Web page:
United Kingdom - flag United Kingdom - Passport & Nationality - British Citizenship by Registration - Minor 3(1) Romein

Section 3(1) of the British Nationality Act 1981 simply reads: "‘If while a person is a minor, an application for their registration as a British Citizen, the Secretary of State shall, if they see fit, cause them to be registered as such a Citizen".

The paragraph gives a broad discretion to the Home Secretary to register any child as a British Citizen. Policies have been developed by the Home Office to deal with situations where it is felt that such circumstances would be an appropriate use of the Home Secretary’s discretion. There are around thirty different application types. However, one particular route to registration exists where a parent could have been registered as a British citizen were it not for gender discrimination in the past. Following a recent Supreme Court ruling in the UK, many people who were born outside of the UK to a UK-born maternal grandfather can now register as a British citizen. If such an applicant is already in the UK, their children could be registered as British citizens.

So the broad criteria for this solution are:

a) The application must be made before the child’s 18th birthday;

b) A parent can register now as a British citizen, but was prevented from doing so because of gender discrimination in British nationality law in the past;

c) Both parents must consent to the application; AND

d) The child’s future lies with the UK.

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Ask Philip Gamble whether you (or your children) have a claim to British nationality.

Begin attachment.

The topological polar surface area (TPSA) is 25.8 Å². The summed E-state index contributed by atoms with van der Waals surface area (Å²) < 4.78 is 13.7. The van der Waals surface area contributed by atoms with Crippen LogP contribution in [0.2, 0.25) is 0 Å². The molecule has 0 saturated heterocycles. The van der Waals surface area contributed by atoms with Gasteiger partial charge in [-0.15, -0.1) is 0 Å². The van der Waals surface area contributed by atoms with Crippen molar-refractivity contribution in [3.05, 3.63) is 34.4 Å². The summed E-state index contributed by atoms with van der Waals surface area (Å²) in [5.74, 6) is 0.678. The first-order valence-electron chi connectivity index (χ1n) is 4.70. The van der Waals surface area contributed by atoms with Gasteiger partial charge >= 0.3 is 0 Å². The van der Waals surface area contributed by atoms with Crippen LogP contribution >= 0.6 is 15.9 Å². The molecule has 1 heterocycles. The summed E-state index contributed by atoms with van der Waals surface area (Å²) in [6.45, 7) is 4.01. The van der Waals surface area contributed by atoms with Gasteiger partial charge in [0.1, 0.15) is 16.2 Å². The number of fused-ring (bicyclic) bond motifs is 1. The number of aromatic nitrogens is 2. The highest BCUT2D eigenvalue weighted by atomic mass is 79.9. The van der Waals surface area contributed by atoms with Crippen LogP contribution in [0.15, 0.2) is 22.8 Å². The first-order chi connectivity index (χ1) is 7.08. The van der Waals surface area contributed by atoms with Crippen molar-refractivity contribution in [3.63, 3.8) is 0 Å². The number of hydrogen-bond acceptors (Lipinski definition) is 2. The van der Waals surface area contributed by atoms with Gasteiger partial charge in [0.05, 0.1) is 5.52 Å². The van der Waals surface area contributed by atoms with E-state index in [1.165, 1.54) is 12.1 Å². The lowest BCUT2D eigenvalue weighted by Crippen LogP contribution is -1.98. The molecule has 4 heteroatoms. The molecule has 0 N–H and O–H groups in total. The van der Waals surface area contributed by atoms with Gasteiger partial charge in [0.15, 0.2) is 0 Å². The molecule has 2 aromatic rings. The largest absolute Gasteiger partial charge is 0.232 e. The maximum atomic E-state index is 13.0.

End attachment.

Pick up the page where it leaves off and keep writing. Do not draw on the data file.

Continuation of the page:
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Learn more about these routes to British Nationality:

WhatPassport.com is a specialist UK Nationality and British Citizenship site offering an online search and assessment. Claims to hold a British Passport can be complex and the site offers a quick, simple search to give you the answers. While many people qualify for the UK Ancestry Visa based on holding a Commonwealth passport with a UK born grandmother or grandfather, we have found that if you have a grandparent born in the UK, or if your mother is British or your father is British, then there are several scenarios where you can claim British Nationality and the right to hold a British Passport. This stems from Britain’s collection of British Colonies, British Protectorates and British Protected States in the middle of last century and the Nationality rules concerning what are now the countries of the Commonwealth.